The Pianist’s Anonymity

The Pianist’s Reflections Series

As I write this, it’s been another eventful week in celebrity land, with tabloid headlines screaming the latest sordid news about Angelina, Brad, Jennifer, Jonny and others. There’s a common theme here: celebrity can be both a magnet for narcissism and unhappiness and a force that knocks lives off balance.

In the world of piano playing, albeit on a smaller scale, being well-known brings its own challenges, with exposure to conflict, malicious gossip and the envy of those who are less successful or unfulfilled.

So should we basically pursue anonymity?
Can a wise balance be found?

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10 Ways to turn “I can’t” into “I can”

Guest Author: Frances Wilson

Whenever we have a thought or physical sensation thousands of neurons are triggered and get together to form a neural network in the brain.

“Experience-dependent neuroplasticity” is the scientific term for this activity of continual creation and grouping of neuron connections in our brains which takes place as a result of our personal life experiences. With repetitive thinking, the brain learns to trigger the same neurons each time, and neuroscientists and psychologists have found that the brain can be “trained” to build positive neural traits from positive mental states.

The trouble is, the brain tends towards the negative and is very bad at learning from good experiences and very good at learning from bad ones. This negativity bias was very important in keeping our ancestors alive during times of great hardship and danger, but in our 21st-century brains it can be a block that prevents positive experiences from becoming inner strengths which are built into our neural structure.

As musicians most of us are very familiar with “the inner critic”, that destructive voice within that can sabotage a practise session or performance and damage our self-esteem with negative self-talk.

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The Pianist’s Lineage

The Pianist’s Reflections Series

Until quite recently it never occurred to me to consider who my teacher’s teacher’s teacher’s teacher was…

But then I realised (somewhat inadvertently while looking into the history of piano teaching) that my teacher’s teacher’s teacher’s teacher was none other than Franz Liszt, perhaps the greatest and most influential pianist of all time.

At which point I decided it was time to give the matter more serious thought…

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3 Basic Lifestyle Questions

My battered copy of Deng Ming-Dao’s classic ‘365 Tao Daily Mediations’ has been a remarkable gift over the years, but even now I find myself reading passages as if they are brand new.

I was recently struck by the personal relevance of its very simple, practical advice in the following passage, which deals with the reasons we sometimes feel “out of sorts”.

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The Pianist’s Expertise

The Pianist’s Reflections Series

How do you feel when so-called “experts” say things that just don’t match your experience? Is their academic learning superior to your practical experience?

Does the input of the “expert” leave you feeling more, or less confident than you were before?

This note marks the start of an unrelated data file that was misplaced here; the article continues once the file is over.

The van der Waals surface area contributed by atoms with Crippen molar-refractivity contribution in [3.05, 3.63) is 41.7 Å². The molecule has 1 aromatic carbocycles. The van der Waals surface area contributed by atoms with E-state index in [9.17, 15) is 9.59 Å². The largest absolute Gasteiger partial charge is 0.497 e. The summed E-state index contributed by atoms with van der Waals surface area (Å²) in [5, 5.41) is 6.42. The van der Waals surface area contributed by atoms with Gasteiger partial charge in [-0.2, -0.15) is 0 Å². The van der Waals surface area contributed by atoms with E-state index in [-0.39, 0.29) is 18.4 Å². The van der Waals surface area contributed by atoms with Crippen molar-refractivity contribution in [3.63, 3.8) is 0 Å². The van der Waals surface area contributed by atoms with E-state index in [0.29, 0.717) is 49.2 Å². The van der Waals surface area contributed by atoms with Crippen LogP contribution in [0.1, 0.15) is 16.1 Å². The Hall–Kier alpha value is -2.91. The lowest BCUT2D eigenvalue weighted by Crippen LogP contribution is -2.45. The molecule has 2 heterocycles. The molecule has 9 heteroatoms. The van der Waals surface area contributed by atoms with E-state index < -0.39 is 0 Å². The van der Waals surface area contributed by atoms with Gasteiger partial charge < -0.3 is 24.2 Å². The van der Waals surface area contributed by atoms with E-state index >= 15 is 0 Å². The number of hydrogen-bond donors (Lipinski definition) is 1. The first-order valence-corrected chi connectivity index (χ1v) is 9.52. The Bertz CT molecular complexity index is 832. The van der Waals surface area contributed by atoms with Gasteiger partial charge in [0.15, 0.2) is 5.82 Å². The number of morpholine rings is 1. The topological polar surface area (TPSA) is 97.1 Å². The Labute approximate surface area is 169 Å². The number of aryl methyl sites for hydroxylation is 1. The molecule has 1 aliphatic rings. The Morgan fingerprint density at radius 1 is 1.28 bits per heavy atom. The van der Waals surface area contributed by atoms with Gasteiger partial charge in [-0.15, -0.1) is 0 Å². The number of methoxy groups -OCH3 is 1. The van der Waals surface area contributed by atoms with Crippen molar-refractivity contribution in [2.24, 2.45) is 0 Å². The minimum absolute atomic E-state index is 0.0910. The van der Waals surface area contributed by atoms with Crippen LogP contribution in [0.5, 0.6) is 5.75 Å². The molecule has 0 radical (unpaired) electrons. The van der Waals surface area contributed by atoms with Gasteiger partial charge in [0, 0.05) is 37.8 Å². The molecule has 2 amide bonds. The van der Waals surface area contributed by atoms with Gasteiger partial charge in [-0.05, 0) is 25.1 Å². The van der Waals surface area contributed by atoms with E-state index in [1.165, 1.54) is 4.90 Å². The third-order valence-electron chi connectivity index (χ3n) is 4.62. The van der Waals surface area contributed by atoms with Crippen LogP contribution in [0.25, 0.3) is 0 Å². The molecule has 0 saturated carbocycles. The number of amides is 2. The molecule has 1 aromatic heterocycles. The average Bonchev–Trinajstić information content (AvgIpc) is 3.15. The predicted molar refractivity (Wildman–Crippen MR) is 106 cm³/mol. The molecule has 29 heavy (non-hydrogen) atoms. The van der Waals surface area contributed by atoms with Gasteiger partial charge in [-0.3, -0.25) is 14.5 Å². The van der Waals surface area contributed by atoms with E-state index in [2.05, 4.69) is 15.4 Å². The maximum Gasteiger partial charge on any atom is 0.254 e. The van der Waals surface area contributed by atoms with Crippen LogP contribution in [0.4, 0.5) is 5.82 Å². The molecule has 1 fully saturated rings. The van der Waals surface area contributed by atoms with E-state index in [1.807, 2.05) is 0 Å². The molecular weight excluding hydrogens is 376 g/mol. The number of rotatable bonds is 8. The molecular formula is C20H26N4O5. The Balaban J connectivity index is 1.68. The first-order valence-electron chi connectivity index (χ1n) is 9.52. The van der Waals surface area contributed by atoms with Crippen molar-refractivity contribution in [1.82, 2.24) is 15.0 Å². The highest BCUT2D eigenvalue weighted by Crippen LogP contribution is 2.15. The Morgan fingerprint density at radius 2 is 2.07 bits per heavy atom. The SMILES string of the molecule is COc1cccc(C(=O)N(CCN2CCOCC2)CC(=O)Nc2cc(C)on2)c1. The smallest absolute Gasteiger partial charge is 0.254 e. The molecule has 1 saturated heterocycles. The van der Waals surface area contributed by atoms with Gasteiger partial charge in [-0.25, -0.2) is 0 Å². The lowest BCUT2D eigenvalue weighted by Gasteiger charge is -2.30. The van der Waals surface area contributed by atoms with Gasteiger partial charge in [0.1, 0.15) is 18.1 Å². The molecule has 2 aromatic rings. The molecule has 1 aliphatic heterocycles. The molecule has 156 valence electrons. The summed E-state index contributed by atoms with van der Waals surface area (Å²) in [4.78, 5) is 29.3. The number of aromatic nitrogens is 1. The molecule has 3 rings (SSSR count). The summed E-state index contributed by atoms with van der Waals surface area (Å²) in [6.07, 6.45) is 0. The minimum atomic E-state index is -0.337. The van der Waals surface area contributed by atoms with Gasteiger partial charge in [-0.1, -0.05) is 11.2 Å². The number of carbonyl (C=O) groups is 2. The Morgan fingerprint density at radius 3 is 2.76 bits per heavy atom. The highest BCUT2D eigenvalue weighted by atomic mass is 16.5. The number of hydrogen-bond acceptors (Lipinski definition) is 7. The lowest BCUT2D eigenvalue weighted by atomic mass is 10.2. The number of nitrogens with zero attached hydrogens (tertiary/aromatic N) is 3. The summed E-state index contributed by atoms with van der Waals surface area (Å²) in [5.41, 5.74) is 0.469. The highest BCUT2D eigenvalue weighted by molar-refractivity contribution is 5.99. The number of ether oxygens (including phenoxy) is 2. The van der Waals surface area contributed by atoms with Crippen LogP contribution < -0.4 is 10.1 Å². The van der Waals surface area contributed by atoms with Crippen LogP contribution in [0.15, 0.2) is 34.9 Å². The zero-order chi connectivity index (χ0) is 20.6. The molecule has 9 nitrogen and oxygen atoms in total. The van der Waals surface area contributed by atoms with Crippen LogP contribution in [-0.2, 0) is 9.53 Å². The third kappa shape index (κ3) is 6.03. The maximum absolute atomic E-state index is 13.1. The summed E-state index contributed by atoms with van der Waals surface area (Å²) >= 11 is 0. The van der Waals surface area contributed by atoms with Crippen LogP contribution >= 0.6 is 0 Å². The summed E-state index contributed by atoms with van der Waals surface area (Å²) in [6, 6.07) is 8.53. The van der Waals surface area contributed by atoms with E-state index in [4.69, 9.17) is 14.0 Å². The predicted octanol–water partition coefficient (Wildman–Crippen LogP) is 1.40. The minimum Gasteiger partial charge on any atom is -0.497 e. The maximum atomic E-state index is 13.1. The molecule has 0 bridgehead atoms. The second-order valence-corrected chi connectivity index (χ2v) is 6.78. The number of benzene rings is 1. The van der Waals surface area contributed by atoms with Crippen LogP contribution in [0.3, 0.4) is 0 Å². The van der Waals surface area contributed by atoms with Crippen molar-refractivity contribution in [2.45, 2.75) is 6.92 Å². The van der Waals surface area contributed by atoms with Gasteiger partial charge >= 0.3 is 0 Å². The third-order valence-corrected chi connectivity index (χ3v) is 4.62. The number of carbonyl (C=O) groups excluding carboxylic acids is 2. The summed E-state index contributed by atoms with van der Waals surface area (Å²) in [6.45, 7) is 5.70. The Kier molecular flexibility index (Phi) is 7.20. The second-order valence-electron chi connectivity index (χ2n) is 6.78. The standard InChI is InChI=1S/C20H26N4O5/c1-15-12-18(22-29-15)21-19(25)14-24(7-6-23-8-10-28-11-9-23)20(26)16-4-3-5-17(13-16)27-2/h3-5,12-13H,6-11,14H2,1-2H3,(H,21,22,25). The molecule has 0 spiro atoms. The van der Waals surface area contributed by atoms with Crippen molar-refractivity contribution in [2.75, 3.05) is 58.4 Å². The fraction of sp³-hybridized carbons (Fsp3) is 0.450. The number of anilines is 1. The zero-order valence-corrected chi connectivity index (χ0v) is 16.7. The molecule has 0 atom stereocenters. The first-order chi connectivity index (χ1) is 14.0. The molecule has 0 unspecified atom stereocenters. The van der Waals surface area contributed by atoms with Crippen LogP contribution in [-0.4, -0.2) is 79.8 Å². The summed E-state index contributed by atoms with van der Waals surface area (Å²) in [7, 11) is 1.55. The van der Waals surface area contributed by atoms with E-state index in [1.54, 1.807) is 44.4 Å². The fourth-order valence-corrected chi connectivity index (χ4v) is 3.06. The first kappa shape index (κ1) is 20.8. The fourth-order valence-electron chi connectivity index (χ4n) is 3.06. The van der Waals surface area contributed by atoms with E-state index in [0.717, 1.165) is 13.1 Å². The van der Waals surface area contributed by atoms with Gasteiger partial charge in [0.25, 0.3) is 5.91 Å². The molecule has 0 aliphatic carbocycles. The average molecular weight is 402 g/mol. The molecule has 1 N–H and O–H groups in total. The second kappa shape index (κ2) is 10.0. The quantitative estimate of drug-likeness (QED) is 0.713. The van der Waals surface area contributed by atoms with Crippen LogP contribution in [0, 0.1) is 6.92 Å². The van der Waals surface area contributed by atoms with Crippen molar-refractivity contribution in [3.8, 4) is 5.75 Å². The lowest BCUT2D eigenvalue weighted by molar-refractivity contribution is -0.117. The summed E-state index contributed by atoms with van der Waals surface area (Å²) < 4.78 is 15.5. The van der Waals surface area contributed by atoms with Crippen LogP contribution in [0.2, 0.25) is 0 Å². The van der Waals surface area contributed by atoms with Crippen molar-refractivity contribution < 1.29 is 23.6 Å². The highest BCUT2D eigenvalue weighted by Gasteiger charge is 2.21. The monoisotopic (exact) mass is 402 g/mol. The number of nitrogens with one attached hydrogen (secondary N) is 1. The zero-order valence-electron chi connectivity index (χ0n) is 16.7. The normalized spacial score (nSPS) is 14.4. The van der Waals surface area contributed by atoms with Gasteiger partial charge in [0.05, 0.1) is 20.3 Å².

I firmly believe that practical experience and academic learning should ideally go hand in hand – the one neither replacing nor outbalancing the other.

But it’s helpful to consider how the right balance between the two is best achieved, because different temperaments tend to be drawn more to one or the other. Western society as a whole perhaps needs to redress that balance and listen more carefully to voices of experience.

So what can we learn from one another?

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Year of the Fire Monkey

The Chinese New Year officially starts on February 8th 2016, marking the start of the Year of the Fire Monkey. So what is the background to this ancient tradition, and what (if anything) might it mean for the year ahead?

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Social Media and Feelings of Inadequacy

Following on from her well-received post “Am I Really Good Enough“, guest author Frances Wilson turns her focus to the impact that social media can have on our view of ourselves…

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Am I Really Good Enough?

Guest author Frances Wilson considers a question we all ask ourselves from time to time, sometimes more frequently than we should…

Am I Really Good Enough?

  • Am I good enough to pass this exam?
  • Good enough to compete in that festival?
  • Play in that concert?
  • To be a piano teacher?

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Is Mindfulness relevant to piano playing?

Guest post by Doug Hanvey

It is with great pleasure that I welcome Doug Hanvey from Portland Oregon as a guest author on Pianodao. Doug is a highly qualified and experienced educationalist and teacher of both piano pedagogy and mindfulness. Here he discusses the link between the two…


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Healing with music

Guest author Simon Reich shares an inspiring personal testimony to the power of music.

With war in Syria, daily muggings, deadlock in the Middle East, domestic violence and escalating racial tensions, we are in desperate need of some good news stories.

Being a creative musician, you may not realize it, but you hold the key to giving the world some peace and inspiration.

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